“More beautiful than Gothilocks?”
“Who, that curly-cued cow?”
“I like the way you think, and your offer is tempting, to be sure. May I have a day to sleep on it?”
“You may have a day to think on it, wherein you may sleep upon what or whomsoever you please, but I must have an answer by tomorrow evening just after sun-set. Then, if you consent, we may begin to transform you into the envy of every girl, and the desire of every swain in town.”
“On second thought, I would rather not wait. I want to start being beautiful now!”
“Do you not wish to consult someone before making your decision—your parents, or perhaps a confidant?”
“Why, so she’ll learn my secret? No thank you, and besides, I never talk to my parents. The less they know the better; they’ve even said as much themselves. No, I am quite sure in my decision. I wish to start now.”
“We have not yet discussed the cost of my services…”
“I don’t care, I’ve got money to spare. I’ll do it no matter what the price!”
“Very well then. We begin tomorrow at the previously appointed hour. I shall arrive just after sunset, and you shall follow me to my home where I shall wait on you.”
Then, bidding Faustine a good evening, the stranger slowly slank away, vanishing into the woods. Almost immediately thereafter, our ingenue started to have doubts about her decision, and wondered if she hadn’t acted too hastily. She even reconsidered telling her parents, but then thought better of it.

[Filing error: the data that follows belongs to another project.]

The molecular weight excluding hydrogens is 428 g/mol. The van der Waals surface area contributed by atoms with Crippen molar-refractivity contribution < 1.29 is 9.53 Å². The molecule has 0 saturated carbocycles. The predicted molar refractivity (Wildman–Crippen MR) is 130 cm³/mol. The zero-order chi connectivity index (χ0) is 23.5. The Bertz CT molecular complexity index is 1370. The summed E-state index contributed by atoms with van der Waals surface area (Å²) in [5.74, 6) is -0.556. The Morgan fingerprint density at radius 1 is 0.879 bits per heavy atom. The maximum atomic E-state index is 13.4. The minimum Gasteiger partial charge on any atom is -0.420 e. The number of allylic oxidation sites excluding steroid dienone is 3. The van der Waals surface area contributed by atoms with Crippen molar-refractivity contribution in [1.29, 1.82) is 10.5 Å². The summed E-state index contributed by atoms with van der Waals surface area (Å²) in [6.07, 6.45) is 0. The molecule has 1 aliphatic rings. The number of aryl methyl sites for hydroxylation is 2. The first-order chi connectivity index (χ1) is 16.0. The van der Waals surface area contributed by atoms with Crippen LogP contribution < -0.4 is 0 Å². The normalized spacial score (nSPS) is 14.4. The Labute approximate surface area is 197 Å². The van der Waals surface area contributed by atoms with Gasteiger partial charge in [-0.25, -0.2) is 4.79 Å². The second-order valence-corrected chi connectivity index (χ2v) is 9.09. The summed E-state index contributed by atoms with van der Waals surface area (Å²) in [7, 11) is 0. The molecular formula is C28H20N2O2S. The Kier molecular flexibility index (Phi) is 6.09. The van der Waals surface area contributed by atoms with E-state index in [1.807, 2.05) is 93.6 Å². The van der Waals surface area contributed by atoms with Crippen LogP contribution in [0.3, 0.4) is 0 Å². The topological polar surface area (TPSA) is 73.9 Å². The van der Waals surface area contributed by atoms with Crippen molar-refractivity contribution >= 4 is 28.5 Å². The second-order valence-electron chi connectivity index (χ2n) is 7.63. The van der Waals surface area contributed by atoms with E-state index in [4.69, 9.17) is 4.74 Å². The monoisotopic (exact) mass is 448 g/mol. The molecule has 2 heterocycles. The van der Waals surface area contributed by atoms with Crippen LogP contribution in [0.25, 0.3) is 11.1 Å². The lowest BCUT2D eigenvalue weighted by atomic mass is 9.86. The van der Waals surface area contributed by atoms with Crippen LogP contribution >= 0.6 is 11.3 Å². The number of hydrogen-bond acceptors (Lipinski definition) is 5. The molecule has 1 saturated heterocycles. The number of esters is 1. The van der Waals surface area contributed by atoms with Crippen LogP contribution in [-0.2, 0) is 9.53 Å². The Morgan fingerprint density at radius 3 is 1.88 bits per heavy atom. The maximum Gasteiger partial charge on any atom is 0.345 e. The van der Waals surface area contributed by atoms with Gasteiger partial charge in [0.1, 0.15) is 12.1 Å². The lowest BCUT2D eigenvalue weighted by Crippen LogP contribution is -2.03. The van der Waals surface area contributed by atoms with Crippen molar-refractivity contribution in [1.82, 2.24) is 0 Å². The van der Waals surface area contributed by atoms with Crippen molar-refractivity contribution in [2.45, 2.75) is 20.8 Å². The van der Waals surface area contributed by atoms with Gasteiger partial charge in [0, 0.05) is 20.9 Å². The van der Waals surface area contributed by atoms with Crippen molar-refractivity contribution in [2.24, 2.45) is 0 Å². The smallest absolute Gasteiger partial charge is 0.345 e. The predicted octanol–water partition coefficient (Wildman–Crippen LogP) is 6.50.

“Oh well,” she reasoned, “she seemed nice enough; besides, anyone that pretty can’t be so bad.”
* * *
The following evening, at the pre-appointed hour, Faustine met up with Ms. Belladonna, who led her to a secluded area of the woods where the ground was damp and sunlight scarce. There, in the middle of nowhere, was a curiously quaint little cottage, which was surrounded by a singular looking plant with puce colored flowers and dark purple berries, which brought to mind the purpure of the lady’s dress.
As they entered the house, the girl noticed an inanimate rabbit by said plant with purple stains on its paws and mouth. Turning to her hostess, she asked what was wrong with the creature.
“The little minx has no doubt eaten its fill of my berries, overtaxing its digestion, and therefore must sleep it off. Naughty cotton-tail!” she said in a huff, as she flounced past the threshold of the cottage. Eyeing the creature still, as she followed, Faustine just could not detect any sign of breathing from the little lagomorph.
When inside, she was surprised to see that there was no kitchen. Nor was there any indication of any kind of comestibles ever having contaminated the place. There was no bed either, only a large armoire, a vanity table, surmounted by a rather large and ornate mirror, and two chairs—all made from ebony wood. She was seated in one of the chairs, which was accented by purple velvet cushions.
“Omigawd,” thought Faustine, “Mircalla and the others would positively die for a chance to sit in a chair like this!”